The report titled, ‘Collaborative Innovation: The vehicle driving Indo-Israel prosperity’, states the unique innovation complementarities that the two countries share. It balances India’s large talent pool, its larger domestic market, inclusive innovation, servitisation, and jugaad to Israel’s technological capabilities, its industrial innovation, productisation, and of course, chutzpah.
The report goes on to suggest how the coming together of the two ecosystems can be a tour-de-force. “One-third of all American startups with billion-dollar valuations have an Indian or Israeli founder. This number is far greater than all such companies founded by entrepreneurs from the entire European continent,” says the Accenture and Nasscom report.
Elaborating this, Avnish Sabharwal, Managing Director, Accenture Ventures, India, says, “Israel considers the US as the number one market. Their corridor is very vibrant. Similarly, if you look at India and the US and the way Indians are involved in building companies in Silicon Valley, there is a lot of synergies. So, here we have one-third of the Silicon Valley startups founded by founders who are either Israelis or Indians, but the India-Israel corridor itself was missing.” The idea, according to Avnish, is to complete this triangle. “India and Israel are doing great work on innovation and can leverage whatever is happening in Silicon Valley that can help add a lot of momentum. A stronger collaboration between India and Israel will help create an innovation triangle among India, Israel, and the US,” he adds.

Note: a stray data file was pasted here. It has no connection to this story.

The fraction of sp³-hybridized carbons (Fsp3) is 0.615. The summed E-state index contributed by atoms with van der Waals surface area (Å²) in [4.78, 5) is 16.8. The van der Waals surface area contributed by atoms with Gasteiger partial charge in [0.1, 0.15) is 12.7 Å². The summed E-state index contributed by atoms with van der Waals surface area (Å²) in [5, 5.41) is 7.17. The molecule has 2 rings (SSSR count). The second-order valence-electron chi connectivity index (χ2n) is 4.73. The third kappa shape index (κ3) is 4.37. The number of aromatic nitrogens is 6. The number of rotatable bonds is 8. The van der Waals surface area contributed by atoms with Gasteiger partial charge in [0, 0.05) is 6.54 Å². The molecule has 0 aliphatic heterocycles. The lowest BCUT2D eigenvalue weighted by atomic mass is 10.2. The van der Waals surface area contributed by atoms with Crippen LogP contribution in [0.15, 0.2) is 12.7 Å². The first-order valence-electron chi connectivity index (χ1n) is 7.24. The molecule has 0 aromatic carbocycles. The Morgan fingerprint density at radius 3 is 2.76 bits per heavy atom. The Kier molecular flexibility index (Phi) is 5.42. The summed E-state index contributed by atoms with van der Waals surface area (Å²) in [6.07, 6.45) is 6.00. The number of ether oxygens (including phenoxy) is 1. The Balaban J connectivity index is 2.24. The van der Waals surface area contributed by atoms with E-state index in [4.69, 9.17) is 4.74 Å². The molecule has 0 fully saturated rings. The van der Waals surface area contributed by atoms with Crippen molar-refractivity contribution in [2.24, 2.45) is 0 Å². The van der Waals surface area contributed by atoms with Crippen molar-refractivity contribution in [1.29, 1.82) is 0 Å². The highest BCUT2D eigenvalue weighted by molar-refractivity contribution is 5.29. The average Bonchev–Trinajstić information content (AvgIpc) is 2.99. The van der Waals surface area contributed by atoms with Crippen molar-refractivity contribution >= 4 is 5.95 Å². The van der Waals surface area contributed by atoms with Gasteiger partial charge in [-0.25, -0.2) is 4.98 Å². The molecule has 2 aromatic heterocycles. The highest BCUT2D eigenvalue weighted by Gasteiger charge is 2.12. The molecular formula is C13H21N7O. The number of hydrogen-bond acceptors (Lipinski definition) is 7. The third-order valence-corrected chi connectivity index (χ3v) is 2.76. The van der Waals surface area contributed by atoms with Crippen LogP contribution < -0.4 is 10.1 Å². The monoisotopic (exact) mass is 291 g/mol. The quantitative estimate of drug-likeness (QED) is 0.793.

In 2016, Israeli startups closed 104 exit deals for a sum of $10 billion. Quoting IVC Research Center and law firm Meitar Liquornik Geva Leshem Tal, media reports said, this was up 12 percent from 2015.
In 2015, 150 Israeli companies were listed on Nasdaq (third largest next to China and the US), making it one of the most important startup ecosystems in the world.